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Season to be green
Deal with your waste
Christmas time produces an extra three million tonnes of waste, according to the Recycling Consortium. Do what you can to keep your rubbish footprint to a minimum – wrap gifts in reusable bags, opt not to buy gifts sealed in huge amounts of excess packaging, reuse wrapping paper and recycle everything possible.
Shun novelty gifts
It’s easy to get caught up in the excesses of the season, but with the average person spending around £400 on festive gifts and food, and economic times being what they are, plan your budget carefully. Ask if those presents you were planning on buying are really worth it and try to buy items you know will be put to good use for a long time to come.
Criss-crossing the country to visit batty Auntie Dora and cantankerous Uncle Jeff isn’t the most fun way to spend the season of goodwill. It’s hard to do but if you can, say no to every distant relative who expects a visit – you’ll save on time, energy and cost. You can always keep a rota, seeing some people this year, then the ones who missed out the next.
Your Christmas dinner will make a round-trip of some 30,000 miles to get to your plate. That’s a lot of energy used up for a slice of dry turkey and a couple of spuds. Pick up your veg at the local market or ask your veggie box supplier for a Christmas box. Order your turkey early at one of the many brilliant local butchers in the city.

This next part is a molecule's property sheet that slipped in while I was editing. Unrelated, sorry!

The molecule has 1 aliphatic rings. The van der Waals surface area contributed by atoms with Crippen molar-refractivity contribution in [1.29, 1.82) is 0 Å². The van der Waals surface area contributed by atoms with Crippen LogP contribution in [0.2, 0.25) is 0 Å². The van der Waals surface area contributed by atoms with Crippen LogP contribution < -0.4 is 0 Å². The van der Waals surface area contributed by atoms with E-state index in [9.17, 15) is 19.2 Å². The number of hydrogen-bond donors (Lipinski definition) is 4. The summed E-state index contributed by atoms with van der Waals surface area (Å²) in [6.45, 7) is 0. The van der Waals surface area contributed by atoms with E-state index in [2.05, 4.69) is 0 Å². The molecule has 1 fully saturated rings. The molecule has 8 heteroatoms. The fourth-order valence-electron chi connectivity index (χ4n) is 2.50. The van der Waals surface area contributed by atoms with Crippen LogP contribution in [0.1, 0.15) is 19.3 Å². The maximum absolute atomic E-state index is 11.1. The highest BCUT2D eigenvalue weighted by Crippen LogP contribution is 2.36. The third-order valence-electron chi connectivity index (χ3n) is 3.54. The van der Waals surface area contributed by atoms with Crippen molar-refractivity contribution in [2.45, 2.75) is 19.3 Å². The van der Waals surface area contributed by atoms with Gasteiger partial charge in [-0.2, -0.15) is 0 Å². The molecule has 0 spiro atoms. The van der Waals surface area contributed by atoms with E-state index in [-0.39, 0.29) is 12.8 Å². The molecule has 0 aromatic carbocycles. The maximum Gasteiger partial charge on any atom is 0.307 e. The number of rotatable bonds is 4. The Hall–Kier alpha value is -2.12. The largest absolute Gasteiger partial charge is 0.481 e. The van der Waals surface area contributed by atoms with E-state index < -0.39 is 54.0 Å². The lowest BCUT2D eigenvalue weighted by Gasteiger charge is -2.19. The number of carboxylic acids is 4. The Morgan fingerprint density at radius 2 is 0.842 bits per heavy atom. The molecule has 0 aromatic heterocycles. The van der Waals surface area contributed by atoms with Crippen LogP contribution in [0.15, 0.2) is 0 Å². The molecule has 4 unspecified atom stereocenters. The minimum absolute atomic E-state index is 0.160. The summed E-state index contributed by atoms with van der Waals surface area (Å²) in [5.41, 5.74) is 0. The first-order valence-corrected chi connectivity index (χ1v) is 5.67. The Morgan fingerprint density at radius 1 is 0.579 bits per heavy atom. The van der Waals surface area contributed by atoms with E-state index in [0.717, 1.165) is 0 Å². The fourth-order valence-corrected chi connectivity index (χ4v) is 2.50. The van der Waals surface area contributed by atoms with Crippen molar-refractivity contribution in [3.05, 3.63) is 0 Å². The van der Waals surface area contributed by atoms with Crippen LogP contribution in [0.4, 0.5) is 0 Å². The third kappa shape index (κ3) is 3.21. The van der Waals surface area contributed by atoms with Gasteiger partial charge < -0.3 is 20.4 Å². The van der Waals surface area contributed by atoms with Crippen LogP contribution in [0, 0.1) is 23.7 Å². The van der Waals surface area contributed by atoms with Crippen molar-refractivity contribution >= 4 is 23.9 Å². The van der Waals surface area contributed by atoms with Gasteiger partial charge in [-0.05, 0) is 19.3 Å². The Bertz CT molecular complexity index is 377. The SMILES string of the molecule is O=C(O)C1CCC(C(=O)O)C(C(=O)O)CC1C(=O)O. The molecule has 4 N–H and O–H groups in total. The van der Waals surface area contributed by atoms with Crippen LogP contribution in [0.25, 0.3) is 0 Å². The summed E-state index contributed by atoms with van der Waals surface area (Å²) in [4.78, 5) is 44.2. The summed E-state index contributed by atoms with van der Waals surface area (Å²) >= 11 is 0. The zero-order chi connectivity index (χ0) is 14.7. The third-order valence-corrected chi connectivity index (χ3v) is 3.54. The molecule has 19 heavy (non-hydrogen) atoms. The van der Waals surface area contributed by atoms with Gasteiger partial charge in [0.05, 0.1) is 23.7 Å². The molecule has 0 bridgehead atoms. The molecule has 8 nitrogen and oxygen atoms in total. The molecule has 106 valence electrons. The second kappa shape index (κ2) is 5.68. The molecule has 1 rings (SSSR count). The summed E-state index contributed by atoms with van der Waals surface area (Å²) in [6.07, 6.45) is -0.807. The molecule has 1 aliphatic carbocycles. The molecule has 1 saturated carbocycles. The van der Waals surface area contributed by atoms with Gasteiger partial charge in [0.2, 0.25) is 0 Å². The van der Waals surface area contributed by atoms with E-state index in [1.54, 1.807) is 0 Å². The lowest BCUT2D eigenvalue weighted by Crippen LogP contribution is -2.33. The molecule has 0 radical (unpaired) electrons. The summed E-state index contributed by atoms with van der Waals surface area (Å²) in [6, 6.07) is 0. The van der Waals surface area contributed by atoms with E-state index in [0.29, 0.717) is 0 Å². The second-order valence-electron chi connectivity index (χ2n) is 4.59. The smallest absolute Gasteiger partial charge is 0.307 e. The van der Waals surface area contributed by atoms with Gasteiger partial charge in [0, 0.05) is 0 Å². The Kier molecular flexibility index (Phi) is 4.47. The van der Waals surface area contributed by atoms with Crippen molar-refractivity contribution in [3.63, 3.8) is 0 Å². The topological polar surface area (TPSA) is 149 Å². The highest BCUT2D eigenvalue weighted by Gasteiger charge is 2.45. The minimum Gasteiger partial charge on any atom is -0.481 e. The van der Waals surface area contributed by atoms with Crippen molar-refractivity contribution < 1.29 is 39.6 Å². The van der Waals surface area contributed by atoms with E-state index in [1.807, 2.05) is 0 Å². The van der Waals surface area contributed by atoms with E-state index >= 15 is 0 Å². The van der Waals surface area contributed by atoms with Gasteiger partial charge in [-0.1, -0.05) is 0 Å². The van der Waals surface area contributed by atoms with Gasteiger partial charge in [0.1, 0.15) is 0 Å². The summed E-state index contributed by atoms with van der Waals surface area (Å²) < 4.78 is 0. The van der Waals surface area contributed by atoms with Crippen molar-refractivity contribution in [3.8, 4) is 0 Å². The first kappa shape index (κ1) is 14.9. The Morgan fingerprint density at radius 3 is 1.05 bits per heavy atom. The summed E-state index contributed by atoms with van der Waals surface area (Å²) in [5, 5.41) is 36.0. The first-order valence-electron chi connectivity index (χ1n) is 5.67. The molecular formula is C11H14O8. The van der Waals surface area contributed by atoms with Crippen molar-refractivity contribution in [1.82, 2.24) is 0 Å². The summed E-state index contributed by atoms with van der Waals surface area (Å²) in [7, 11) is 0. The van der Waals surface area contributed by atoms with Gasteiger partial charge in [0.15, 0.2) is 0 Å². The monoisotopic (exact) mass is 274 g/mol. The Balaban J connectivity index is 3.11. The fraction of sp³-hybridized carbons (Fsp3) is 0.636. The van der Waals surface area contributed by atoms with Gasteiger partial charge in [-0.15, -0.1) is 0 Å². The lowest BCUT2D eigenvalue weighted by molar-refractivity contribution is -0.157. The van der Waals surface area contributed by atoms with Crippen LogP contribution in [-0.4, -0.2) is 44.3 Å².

Nothing left over
One of the worst excesses of Christmas is food waste, with just under 50% of everything made for the big day ending up in the bin. Make a little less than normal, plan some Boxing Day bubble and squeak, and get everything else in the freezer before it goes off.
Somewhere in the world is a huge pile of forlorn baubles and unloved tinsel, thanks to the fashion for new Christmas decorations every year. There’s no need to buy new trinkets each December, but if you simply must have the latest colours, try swapping on websites like Freegle or making your own out of cards and fabrics that can be more easily disposed of than plastics.
Christmas is a battery-heavy time, what with all the new gadgets that get passed around, and of the 214 million cells that get used over this period, around 97% will end up in landfill. Remember, in Brighton and Hove you can put your batteries in the black recycling boxes, but even better is to invest in some rechargeables.
We all know some of the gifts we’re about to receive will be real bloopers. If you can’t stop your mother buying you another pair of reindeer slippers, pass them on to a young niece or nephew who’ll appreciate them. And have no qualms about sending yet another well-meaning box of chocs down the gifting line. Remember, presents are about love and friendship, not about how much money you can spend.
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